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How To: Monitor the ASP.NET Thread Pool Using Custom Counters

 

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patterns & practices Developer Center

Improving .NET Application Performance and Scalability

J.D. Meier, Srinath Vasireddy, Ashish Babbar, and Alex Mackman
Microsoft Corporation

May 2004

Related Links

Home Page for Improving .NET Application Performance and Scalability

Chapter 4, Architecture and Design Review of a .NET Application for Performance and Scalability

Chapter 6, Improving ASP.NET Performance

Checklist: ADO.NET Performance

Send feedback to Scale@microsoft.com

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Summary: This How To shows you how to monitor the ASP.NET thread pool by creating a set of custom performance counters. The How To also shows you how to modify the maximum number of threads available to an ASP.NET application.

Contents

Applies To
Overview
Create Custom Performance Counters
Create an ASP.NET Application to Refresh the Counters
View the Counters in Performance Monitor
Run a Test Page that Uses Threads
Additional Resources

Applies To

  • Microsoft® .NET Framework version 1.1

Overview

In this How To, you monitor the ASP.NET thread pool by creating a set of custom performance counters. You then instrument an ASP.NET application by using these counters. From the ASP.NET application, you set the performance counter values every half second.

This technique enables you to monitor threading activity in your ASP.NET application and to diagnose thread-related performance issues and bottlenecks.

Note   This solution is intended for development and testing purposes only. It is designed to help you learn about, and monitor, threading and threading behavior in an ASP.NET application.

Create Custom Performance Counters

In this section, you will create four custom performance counters as defined in Table 1. All counters will be added to the category named ASP.NET Thread Pool, and all counters will be of type PerformanceCounterType.NumberOfItems32.

Table 1: Custom Performance Counters

Counter nameDescription
Available Worker ThreadsThe difference between the maximum number of thread-pool worker threads and the number currently active.
Available IO ThreadsThe difference between the maximum number of thread-pool I/O threads and the number currently active.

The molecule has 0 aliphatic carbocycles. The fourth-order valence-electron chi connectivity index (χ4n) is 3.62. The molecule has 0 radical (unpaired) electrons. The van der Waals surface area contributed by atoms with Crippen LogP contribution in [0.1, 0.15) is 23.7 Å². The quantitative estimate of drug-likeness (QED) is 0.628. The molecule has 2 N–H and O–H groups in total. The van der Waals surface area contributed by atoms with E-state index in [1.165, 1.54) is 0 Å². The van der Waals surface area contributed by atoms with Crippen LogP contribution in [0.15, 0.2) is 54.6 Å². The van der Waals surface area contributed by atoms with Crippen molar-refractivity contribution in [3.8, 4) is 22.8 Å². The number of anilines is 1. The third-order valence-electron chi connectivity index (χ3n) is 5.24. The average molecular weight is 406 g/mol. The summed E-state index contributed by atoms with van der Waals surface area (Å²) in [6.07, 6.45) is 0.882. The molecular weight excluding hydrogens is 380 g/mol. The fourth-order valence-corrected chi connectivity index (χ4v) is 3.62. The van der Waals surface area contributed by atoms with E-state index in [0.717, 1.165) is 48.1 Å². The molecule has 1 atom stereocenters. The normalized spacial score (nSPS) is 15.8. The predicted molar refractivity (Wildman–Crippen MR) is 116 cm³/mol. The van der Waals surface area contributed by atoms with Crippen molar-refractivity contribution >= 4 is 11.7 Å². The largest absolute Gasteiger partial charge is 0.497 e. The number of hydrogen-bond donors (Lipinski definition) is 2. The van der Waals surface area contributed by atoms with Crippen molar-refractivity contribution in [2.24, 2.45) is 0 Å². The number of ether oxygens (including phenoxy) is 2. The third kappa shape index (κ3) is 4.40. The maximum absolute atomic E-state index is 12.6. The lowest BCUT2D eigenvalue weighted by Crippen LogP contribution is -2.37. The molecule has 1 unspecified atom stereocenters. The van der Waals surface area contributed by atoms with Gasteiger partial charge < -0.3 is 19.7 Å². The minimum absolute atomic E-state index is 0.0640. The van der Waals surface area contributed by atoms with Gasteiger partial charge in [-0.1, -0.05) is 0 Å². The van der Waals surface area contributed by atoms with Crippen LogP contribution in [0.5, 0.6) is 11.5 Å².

Max Worker ThreadsThe number of requests to the thread pool that can be active concurrently. All requests above that number remain queued until thread-pool worker threads become available.
Max IO ThreadsThe number of requests to the thread pool that can be active concurrently. All requests above that number remain queued until thread-pool I/O threads become available.

Although it is possible to use the Microsoft Visual Studio® .NET Server Explorer to create performance counters manually, the code that follows shows how to create them from a console application.

Create a Console Application

Create an empty source file named CreateASPNETThreadCounters.cs and add the following code. This code creates a simple console application that in turn creates the relevant custom performance counters and applies the relevant settings to the Microsoft Windows® registry.

using System;
using System.Diagnostics;

class MyAspNetThreadCounters
{
  [STAThread]
  static void Main(string[] args)
  {
    CreateCounters();
    Console.WriteLine("MyAspNetThreadCounters performance counter category " +
                      "is created. [Press Enter]");
    Console.ReadLine();
  }

  public static void CreateCounters()
  {
    CounterCreationDataCollection col =  
      new CounterCreationDataCollection();

    // Create custom counter objects
    CounterCreationData counter1 = new CounterCreationData();
    counter1.CounterName = "Available Worker Threads";
    counter1.CounterHelp = "The difference between the maximum number " + 
                           "of thread pool worker threads and the " +
                           "number currently active.";
    counter1.CounterType = PerformanceCounterType.NumberOfItems32;

    CounterCreationData counter2 = new CounterCreationData();
    counter2.CounterName = "Available IO Threads";
    counter2.CounterHelp = "The difference between the maximum number of " + 
                           "thread pool IO threads and the number "+ 
                           "currently active.";
    counter2.CounterType = PerformanceCounterType.NumberOfItems32;

    CounterCreationData counter3 = new CounterCreationData();
    counter3.CounterName = "Max Worker Threads";
    counter3.CounterHelp = "The number of requests to the thread pool "+